3.1 What is GST?

GST Start-Up Assistance Office

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Things you need to do

There are three things that your business needs to do:

recover GST
pay, track and claim
record and lodge

Things you need to do

Recovering GST

There are four main questions that businesses often ask about charging and recovering GST.

Who do you charge?

Where there is a taxable supply you are entitled to pass GST costs on to everyone

 

Where there is a taxable supply out - as described above, remember SPAR! - your business has to pay GST. You are entitled to pass this cost on to everyone. There are no exceptions.

Who do you charge?

Conversely, this diagram reinforces the point that no matter what kind of business you are in, GST may be passed on to you in the price of inputs you acquire for your business. Everyone and every business is affected by this tax.

How much do you recover and how do you show this?

The GST you need to recover in your pricing of goods and services is 1/11th of the money received for the transaction, or 1/11th of the market value if a non-cash payment is received.

 

You need to remember that you have to pass on any reductions in price that arise as a result of the tax reform that is taking place. Therefore often your prices will not just go up by 10%. The most prominent of these, which may have already impacted your business, is the reduction then abolishment of Wholesale Sales Tax.

   3.4
Selling Impact
  You have to show the price of your goods inclusive of GST.

When are you required to forward it to the ATO?

Requirement

 

Businesses such as yours, i.e. under $20 million in turnover, are required to forward GST liability quarterly to the ATO.

The due date for payment is 21 days after the end of the GST period. Quarterly payments will be due on: 21 October, 21 January, 21 April and 21 July each year.

Optional

Optional monthly lodgement if your business benefits from this

 

It is important if this produces a better result to note that your business can choose monthly lodgement. The greatest benefit to a business comes with the cashflow impact of monthly returns. Being able to claim credits and pay returns monthly may produce a better cashflow result for the business.

The cashflow issues are numerous. It will be worth your while to analyse this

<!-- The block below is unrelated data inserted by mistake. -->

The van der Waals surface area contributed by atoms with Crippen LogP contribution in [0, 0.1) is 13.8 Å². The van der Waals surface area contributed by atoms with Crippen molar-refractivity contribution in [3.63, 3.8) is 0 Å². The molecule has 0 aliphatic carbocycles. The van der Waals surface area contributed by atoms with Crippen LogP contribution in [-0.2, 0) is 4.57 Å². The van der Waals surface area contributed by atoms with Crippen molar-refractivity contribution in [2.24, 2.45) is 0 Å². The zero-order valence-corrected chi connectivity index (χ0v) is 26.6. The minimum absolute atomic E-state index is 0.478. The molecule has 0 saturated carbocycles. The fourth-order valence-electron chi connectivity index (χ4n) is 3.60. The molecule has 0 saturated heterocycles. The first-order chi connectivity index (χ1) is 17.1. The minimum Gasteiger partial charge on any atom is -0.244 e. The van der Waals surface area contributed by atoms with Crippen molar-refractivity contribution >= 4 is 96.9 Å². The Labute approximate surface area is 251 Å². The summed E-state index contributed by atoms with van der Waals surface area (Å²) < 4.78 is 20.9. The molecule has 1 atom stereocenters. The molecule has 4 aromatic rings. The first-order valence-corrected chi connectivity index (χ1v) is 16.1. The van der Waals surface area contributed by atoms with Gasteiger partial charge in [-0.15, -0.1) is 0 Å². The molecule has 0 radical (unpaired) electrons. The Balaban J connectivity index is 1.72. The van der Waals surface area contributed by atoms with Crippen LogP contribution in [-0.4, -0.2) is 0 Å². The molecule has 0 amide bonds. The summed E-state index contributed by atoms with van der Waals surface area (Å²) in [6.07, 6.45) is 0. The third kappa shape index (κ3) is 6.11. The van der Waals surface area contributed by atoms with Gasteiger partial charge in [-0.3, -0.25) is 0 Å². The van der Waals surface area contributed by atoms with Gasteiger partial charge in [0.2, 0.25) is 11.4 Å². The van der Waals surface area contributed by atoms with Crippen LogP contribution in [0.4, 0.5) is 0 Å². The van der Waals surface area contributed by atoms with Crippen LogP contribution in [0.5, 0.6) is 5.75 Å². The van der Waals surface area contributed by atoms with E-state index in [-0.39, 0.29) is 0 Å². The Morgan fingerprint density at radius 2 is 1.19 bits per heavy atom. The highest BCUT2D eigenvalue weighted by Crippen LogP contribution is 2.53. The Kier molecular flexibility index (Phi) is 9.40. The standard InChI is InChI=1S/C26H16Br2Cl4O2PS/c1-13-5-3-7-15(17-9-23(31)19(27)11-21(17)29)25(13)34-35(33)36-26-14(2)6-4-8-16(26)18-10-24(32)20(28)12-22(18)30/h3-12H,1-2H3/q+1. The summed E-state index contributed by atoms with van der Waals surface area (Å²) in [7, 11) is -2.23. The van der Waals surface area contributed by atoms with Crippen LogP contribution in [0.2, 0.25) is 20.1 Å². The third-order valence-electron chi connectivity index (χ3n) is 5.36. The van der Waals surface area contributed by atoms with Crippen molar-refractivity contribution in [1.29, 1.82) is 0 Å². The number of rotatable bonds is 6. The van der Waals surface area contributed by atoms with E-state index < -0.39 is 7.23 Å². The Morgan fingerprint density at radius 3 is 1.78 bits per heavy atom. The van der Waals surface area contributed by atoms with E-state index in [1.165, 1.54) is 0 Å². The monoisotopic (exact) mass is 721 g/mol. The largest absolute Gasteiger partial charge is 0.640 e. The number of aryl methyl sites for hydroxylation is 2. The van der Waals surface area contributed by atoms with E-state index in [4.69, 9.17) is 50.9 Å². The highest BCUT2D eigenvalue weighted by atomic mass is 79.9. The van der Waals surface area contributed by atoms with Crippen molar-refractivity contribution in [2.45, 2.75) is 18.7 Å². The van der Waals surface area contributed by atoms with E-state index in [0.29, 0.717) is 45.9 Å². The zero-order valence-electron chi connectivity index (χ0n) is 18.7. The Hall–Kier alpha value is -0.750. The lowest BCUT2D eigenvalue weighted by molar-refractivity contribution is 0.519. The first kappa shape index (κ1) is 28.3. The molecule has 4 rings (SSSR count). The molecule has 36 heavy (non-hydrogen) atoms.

Monthly returns will be due for example: 21 August for the July period, 21 September for the August period and 21 January for the December period.

What paperwork is needed?

   3.4
Recording Impact
 

If you are dealing with supplies to other registered businesses with a GST-exclusive value over $50, you will need to provide them with a Tax Invoice.

You need to provide your clients/customers with Tax Invoices

 

You do not need to give two invoices - there is an easy way to include all the necessary information on the one invoice or receipt for all of your clients/customers.

Pay, track and claim GST back

Has GST been charged and how do you know how much?

GST is included on most of the supplies that flow into your business.

GST-exclusive
excluding GST
GST-inclusive
including GST
How prices are shown
When an amount is GST-exclusive it means that the 10% GST will be added to the cost shown.
How prices are shown
When a price is GST-inclusive it means that GAT of 10% has already been included with the cost to determine the final price shown.
Example
The cost of a telephone before GST is added is $200

telephone
Example
The price of this telephone is '$220 including GST'

telephone
Basic calculation
The GST is 10% of $200 i.e. $20
The total purchase price is $220
To work out GST we add 1/10th to the price

graph

Basic calculation
To work out the GST we calculate 1/11th of the price, i.e. 1/11th x 220 = $20 GST

graph
= $200
each piece is $20
= $220
10 pieces = 200
1 piece = GST
= $20
  The reason we find 1/11th is because before GST was added we had 10 equal pieces of $20. To add GST we put another piece on. We now have 11 equal pieces.

The GST is represented as the 11th piece.


You should check your invoice for details of the GST amount that has been charged. Things to look for include the words:

Tax Invoice